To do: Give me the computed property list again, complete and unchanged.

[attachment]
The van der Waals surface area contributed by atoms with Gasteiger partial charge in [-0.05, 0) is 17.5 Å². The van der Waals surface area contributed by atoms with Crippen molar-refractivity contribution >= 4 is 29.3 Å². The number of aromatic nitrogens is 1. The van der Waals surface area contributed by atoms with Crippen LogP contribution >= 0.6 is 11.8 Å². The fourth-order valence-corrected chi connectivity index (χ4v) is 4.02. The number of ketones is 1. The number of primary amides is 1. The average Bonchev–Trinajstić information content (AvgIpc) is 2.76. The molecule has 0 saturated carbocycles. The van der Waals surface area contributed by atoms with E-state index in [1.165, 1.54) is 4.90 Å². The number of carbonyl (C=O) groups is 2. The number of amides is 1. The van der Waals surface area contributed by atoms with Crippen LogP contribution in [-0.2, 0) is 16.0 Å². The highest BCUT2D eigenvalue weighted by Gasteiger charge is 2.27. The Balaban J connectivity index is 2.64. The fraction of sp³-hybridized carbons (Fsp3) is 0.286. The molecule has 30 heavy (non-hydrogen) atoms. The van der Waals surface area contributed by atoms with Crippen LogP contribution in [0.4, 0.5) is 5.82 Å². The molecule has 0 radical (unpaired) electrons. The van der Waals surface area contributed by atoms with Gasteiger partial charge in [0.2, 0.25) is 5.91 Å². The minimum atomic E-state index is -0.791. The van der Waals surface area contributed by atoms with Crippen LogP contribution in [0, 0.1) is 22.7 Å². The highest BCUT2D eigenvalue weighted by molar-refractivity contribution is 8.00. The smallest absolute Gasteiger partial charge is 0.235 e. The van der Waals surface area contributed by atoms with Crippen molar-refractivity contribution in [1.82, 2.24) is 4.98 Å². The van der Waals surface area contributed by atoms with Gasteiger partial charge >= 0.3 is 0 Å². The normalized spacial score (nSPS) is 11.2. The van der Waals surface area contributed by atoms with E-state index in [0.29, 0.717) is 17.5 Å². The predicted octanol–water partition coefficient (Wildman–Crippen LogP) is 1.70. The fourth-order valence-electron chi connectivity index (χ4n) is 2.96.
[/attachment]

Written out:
The van der Waals surface area contributed by atoms with Gasteiger partial charge in [-0.05, 0) is 17.5 Å². The van der Waals surface area contributed by atoms with Crippen molar-refractivity contribution >= 4 is 29.3 Å². The number of aromatic nitrogens is 1. The van der Waals surface area contributed by atoms with Crippen LogP contribution >= 0.6 is 11.8 Å². The fourth-order valence-corrected chi connectivity index (χ4v) is 4.02. The number of ketones is 1. The number of primary amides is 1. The average Bonchev–Trinajstić information content (AvgIpc) is 2.76. The molecule has 0 saturated carbocycles. The van der Waals surface area contributed by atoms with E-state index in [1.165, 1.54) is 4.90 Å². The number of carbonyl (C=O) groups is 2. The number of amides is 1. The van der Waals surface area contributed by atoms with Crippen LogP contribution in [-0.2, 0) is 16.0 Å². The highest BCUT2D eigenvalue weighted by Gasteiger charge is 2.27. The Balaban J connectivity index is 2.64. The fraction of sp³-hybridized carbons (Fsp3) is 0.286. The molecule has 30 heavy (non-hydrogen) atoms. The van der Waals surface area contributed by atoms with Crippen LogP contribution in [0.4, 0.5) is 5.82 Å². The molecule has 0 radical (unpaired) electrons. The van der Waals surface area contributed by atoms with Gasteiger partial charge in [0.2, 0.25) is 5.91 Å². The minimum atomic E-state index is -0.791. The van der Waals surface area contributed by atoms with Crippen LogP contribution in [0, 0.1) is 22.7 Å². The highest BCUT2D eigenvalue weighted by molar-refractivity contribution is 8.00. The smallest absolute Gasteiger partial charge is 0.235 e. The van der Waals surface area contributed by atoms with Crippen molar-refractivity contribution in [1.82, 2.24) is 4.98 Å². The van der Waals surface area contributed by atoms with Gasteiger partial charge >= 0.3 is 0 Å². The normalized spacial score (nSPS) is 11.2. The van der Waals surface area contributed by atoms with E-state index in [0.29, 0.717) is 17.5 Å². The predicted octanol–water partition coefficient (Wildman–Crippen LogP) is 1.70. The fourth-order valence-electron chi connectivity index (χ4n) is 2.96.